Photo: Win McNamee (Getty)

House Democrats assume their first majority in eight years tomorrow, but already, they’re hard at work to limit the usefulness of anything they might pass over the next two years.

The Intercept’s David Dayen reported on Tuesday that the House rules package for the next Congress, which will be voted on tomorrow, includes a pay-go (short for “pay-as-you-go”) provision which requires all new spending to be offset by budget cuts or tax hikes. This would be a return to the House’s policy under Nancy Pelosi’s last speakership, which she touted in 2009 as having “helped President Clinton turn over an historic budget surplus to President Bush.”

Republicans let those rules lapse during George W. Bush took office and almost immediately passed drastic tax cuts, and when they took control of the House during the Obama presidency, they implemented a version of “pay-as-you-go” that required new spending to be offset only by budget cuts. What a coincidence.

The problem is that budget surpluses are generally bad, as economists such as Stephanie Kelton have argued. And this useless rule is especially bad for the left, which wants to pass a bold, progressive agenda including Medicare for All and a Green New Deal. All of these items would require large initial investments (although they may end up pumping money back into the economy in the long run) but they’re necessary to improve the quality of life for the working class and everyone in the country in general.

Just how bad was pay-go the last time around? Dayen explains:

Last month, the Economic Policy Institute put out a damning paper arguing that during the Obama administration, pay-go led to unnecessary shrinking of ambitions in areas like health care and an unsuitable response to the Great Recession. “It is terrible economics to view federal budget deficits as always and everywhere bad,” wrote report author Josh Bivens, pointing out that pay-go stunted the economic recovery: “If … public spending following the Great Recession had followed the average path of the recoveries of the 1980s, 1990s, and early 2000s, a full recovery with unemployment around 4 percent would have been achieved by 2013.”

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The pay-go rule can be waived so long as an emergency designation is attached to it—I’d say our impending climate apocalypse qualifies as one—but as Dayen writes, don’t expect the Democrats to attach this designation often:

The Democratic leadership replaced that rule with the 2007 version. The new rule establishes a point of order against any bill that increases the deficit within a ten-year budget window, based on figures from the Congressional Budget Office (CBO). The House could attach an “emergency” designation to legislation to get around the paygo rule: Congress did this in 2009 to pass the economic stimulus package under President Obama. The point of order could be waived by a majority vote of the House. But this gives the Democratic leadership another lever of control on what legislation can advance, as their assent would be critical to exempting bills from the paygo rule. And members of Congress tend to resist voting to waive the rule, as they worry it creates ready-made attack ads.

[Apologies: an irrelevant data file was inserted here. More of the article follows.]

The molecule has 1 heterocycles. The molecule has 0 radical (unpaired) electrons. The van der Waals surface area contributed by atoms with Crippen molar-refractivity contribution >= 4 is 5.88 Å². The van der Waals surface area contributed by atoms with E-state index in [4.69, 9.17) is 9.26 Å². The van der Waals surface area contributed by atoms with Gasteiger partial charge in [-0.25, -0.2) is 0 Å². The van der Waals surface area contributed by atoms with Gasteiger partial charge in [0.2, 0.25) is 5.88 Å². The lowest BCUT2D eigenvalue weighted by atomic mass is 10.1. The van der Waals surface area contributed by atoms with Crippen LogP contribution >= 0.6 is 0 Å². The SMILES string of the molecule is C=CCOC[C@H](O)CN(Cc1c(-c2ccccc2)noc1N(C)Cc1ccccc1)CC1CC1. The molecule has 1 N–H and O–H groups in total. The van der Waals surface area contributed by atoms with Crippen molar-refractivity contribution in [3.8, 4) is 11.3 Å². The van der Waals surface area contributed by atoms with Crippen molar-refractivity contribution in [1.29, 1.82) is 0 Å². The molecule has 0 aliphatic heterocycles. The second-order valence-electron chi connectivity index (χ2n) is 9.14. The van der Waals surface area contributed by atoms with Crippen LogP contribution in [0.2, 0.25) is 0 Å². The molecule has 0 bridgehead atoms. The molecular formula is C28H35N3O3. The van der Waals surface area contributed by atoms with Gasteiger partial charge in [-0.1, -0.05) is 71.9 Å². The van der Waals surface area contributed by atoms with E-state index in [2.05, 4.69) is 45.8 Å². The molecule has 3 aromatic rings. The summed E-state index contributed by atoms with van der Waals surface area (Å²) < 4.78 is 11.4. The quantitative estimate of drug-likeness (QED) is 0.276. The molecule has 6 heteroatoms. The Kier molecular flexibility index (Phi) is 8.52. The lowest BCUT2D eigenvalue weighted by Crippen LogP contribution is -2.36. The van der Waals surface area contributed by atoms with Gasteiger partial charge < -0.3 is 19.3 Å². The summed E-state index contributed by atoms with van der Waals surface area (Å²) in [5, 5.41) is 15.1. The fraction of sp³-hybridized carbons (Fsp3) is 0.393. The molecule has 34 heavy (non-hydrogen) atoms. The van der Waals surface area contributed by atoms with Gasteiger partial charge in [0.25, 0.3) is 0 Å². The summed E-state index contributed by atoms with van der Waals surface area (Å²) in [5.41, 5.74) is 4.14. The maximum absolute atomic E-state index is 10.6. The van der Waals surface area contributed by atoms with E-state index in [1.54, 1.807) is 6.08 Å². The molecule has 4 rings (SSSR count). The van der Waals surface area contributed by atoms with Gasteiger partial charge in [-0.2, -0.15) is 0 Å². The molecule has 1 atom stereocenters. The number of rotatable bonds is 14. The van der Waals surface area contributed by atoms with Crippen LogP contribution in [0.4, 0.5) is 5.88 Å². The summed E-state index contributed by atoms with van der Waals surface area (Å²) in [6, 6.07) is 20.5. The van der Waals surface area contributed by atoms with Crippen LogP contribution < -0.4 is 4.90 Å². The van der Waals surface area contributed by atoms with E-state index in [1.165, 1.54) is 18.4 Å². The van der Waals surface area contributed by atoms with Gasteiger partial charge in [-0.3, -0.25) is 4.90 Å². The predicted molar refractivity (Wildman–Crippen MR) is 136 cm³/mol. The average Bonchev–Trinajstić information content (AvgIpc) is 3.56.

This shouldn’t come as any surprise considering Pelosi and incoming House Majority Leader Steny Hoyer have been talking about doing this for months. But it’s difficult to overstate just how useless this provision is, especially considering any big ticket items passed by a Democratic House over the next few years are sure to die either in the Republican-controlled Senate or on Donald Trump’s desk.

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The good news is that the House leadership’s move isn’t coming without pushback. Rep-elect. Alexandria Ocasio-Cortez’s office told Dayen that she would vote against the rules package—which also includes a neutered climate change committee which won’t have subpoena power, unlike its 2007-2011 predecessor. Reps. Ro Khanna and Tim Ryan—who come from very different parts of the ideological spectrum—also announced their opposition.

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Stephanie Kelton, who was an economic advisor to Bernie Sanders’ presidential campaign in 2016, was also trying to build support against the rule:

Here’s to hoping they’re successful. At this point in history, the absolute last thing we need is for the ostensibly liberal opposition to corporate fascism to kneecap its own efforts to prove it has something good and unique to offer people.